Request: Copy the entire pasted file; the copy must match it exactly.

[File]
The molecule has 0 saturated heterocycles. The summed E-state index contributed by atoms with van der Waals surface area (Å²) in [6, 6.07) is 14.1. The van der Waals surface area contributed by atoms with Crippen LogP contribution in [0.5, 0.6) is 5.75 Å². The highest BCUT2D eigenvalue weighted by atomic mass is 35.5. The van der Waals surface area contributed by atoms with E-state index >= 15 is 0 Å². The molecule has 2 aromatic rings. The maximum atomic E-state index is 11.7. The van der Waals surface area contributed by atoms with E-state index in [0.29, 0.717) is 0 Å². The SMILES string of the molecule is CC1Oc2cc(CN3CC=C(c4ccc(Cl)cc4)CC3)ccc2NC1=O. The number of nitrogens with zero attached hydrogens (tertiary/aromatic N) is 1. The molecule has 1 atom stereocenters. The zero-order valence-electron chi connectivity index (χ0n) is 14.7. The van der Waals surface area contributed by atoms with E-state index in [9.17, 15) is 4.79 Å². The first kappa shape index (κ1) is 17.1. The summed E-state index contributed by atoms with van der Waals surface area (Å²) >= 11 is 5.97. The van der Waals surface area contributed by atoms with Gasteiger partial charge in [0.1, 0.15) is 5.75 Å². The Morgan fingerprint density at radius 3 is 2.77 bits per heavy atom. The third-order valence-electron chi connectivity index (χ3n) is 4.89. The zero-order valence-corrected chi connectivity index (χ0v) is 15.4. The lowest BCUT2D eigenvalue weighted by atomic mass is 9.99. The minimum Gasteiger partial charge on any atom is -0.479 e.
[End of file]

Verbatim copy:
The molecule has 0 saturated heterocycles. The summed E-state index contributed by atoms with van der Waals surface area (Å²) in [6, 6.07) is 14.1. The van der Waals surface area contributed by atoms with Crippen LogP contribution in [0.5, 0.6) is 5.75 Å². The highest BCUT2D eigenvalue weighted by atomic mass is 35.5. The van der Waals surface area contributed by atoms with E-state index >= 15 is 0 Å². The molecule has 2 aromatic rings. The maximum atomic E-state index is 11.7. The van der Waals surface area contributed by atoms with E-state index in [0.29, 0.717) is 0 Å². The SMILES string of the molecule is CC1Oc2cc(CN3CC=C(c4ccc(Cl)cc4)CC3)ccc2NC1=O. The number of nitrogens with zero attached hydrogens (tertiary/aromatic N) is 1. The molecule has 1 atom stereocenters. The zero-order valence-electron chi connectivity index (χ0n) is 14.7. The van der Waals surface area contributed by atoms with E-state index in [9.17, 15) is 4.79 Å². The first kappa shape index (κ1) is 17.1. The summed E-state index contributed by atoms with van der Waals surface area (Å²) >= 11 is 5.97. The van der Waals surface area contributed by atoms with Gasteiger partial charge in [0.1, 0.15) is 5.75 Å². The Morgan fingerprint density at radius 3 is 2.77 bits per heavy atom. The third-order valence-electron chi connectivity index (χ3n) is 4.89. The zero-order valence-corrected chi connectivity index (χ0v) is 15.4. The lowest BCUT2D eigenvalue weighted by atomic mass is 9.99. The minimum Gasteiger partial charge on any atom is -0.479 e.